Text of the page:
program code for simultaneously displaying a markup language document, at least one text editing tool, and at least one text box such that the user can enter text to be displayed in the document,
program code, responsive to a request from the user to edit one or more text characters in a text box, for supplying a substitute edit request for the one or more text characters that differs from the edit operation requested by the user to the browser to cause the browser to revise the document in accordance with the substitute edit request,
program code for accessing the object model of the document after revision by the browser, and
program code for editing the revised model to achieve the intent of the user edit request.
9. The medium of claim 7 wherein the user edit request is a request to change a font parameter of the one or more characters.
10. The medium of claim 7 wherein the substitute edit request is a request to render the one or more characters in a predetermined color.
11. The medium of claim 7 wherein all user document edit requests are modified such that all substitute edit requests involve the same type of edit operation.
12. The medium of claim 7 wherein program code for editing the revised model includes program code for identifying the at least one section of the revised model corresponding to the substitute edit request and replacing the at least one identified section with at least one different section corresponding to the document edit request.
13. The medium of claim 8 wherein the user edit request is a request to change a font parameter of the one or more characters.
14. The medium of claim 8 wherein the substitute edit request is a request to render the one or more characters in a predetermined color.
15. The medium of claim 8 wherein all user edit requests are modified such that all substitute edit requests involve the same type of edit operation.
16. The medium of claim 8 wherein the program code for editing the revised model includes program code for identifying the at least one section of the revised model corresponding to the substitute edit request and replacing the at least one identified section with at least one different section corresponding to the document edit request.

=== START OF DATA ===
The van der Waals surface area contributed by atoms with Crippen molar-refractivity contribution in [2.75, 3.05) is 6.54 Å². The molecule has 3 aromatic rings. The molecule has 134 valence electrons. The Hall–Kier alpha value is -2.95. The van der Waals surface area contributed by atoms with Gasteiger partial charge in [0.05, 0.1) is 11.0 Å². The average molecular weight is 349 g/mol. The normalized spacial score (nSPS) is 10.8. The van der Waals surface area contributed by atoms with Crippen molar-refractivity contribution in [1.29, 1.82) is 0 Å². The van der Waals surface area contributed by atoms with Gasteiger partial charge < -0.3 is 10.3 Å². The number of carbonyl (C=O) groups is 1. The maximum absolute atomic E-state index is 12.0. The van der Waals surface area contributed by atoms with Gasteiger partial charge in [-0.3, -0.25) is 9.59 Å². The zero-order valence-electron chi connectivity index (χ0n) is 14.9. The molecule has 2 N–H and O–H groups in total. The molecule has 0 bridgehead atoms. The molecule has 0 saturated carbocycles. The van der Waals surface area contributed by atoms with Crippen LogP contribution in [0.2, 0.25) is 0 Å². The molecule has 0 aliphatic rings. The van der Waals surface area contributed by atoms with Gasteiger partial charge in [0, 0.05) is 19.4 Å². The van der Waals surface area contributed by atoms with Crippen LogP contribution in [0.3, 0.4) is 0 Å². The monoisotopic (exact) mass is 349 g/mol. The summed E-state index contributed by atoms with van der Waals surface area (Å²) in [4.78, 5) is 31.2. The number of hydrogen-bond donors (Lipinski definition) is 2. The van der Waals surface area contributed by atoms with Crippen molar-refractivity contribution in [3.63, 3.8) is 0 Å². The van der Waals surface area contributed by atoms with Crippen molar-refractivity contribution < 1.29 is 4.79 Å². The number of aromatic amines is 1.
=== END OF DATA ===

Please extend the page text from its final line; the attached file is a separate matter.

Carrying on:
Description
FIELD OF THE INVENTION

This invention relates generally to the editing of a computer document and more specifically to the editing and displaying of a document using a Web browser.

BACKGROUND OF THE INVENTION

Software applications designed to locate and display World Wide Web (“Web”) pages are in widespread use. Commonly referred to as Web browsers, two of the most popular of such applications are Internet Explorer from Microsoft Corporation and Netscape Navigator from Netscape Communications Corporation. These browsers are capable of displaying documents written in the common markup languages in use today.

HTML (Hypertext Markup Language) remains a very common and popular authoring and presentation language for creating Web materials. The HTML standard was originally established with the idea that an HTML document would remain static after being rendered in the browser. To allow for elements in an HTML page to be controllable after the page is rendered, a DHTML (Dynamic HTML) standard was developed. DHTML is not actually a language, but is the combination and interaction of several Web-related standards, including HTML, CSS (Cascading Style Sheets), DOM (Document Object Model), and scripting. The DOM is an interface in the browser that allows programs to access and change the content, structure and style of documents. Any changes are dynamically incorporated back into the page and displayed to the user.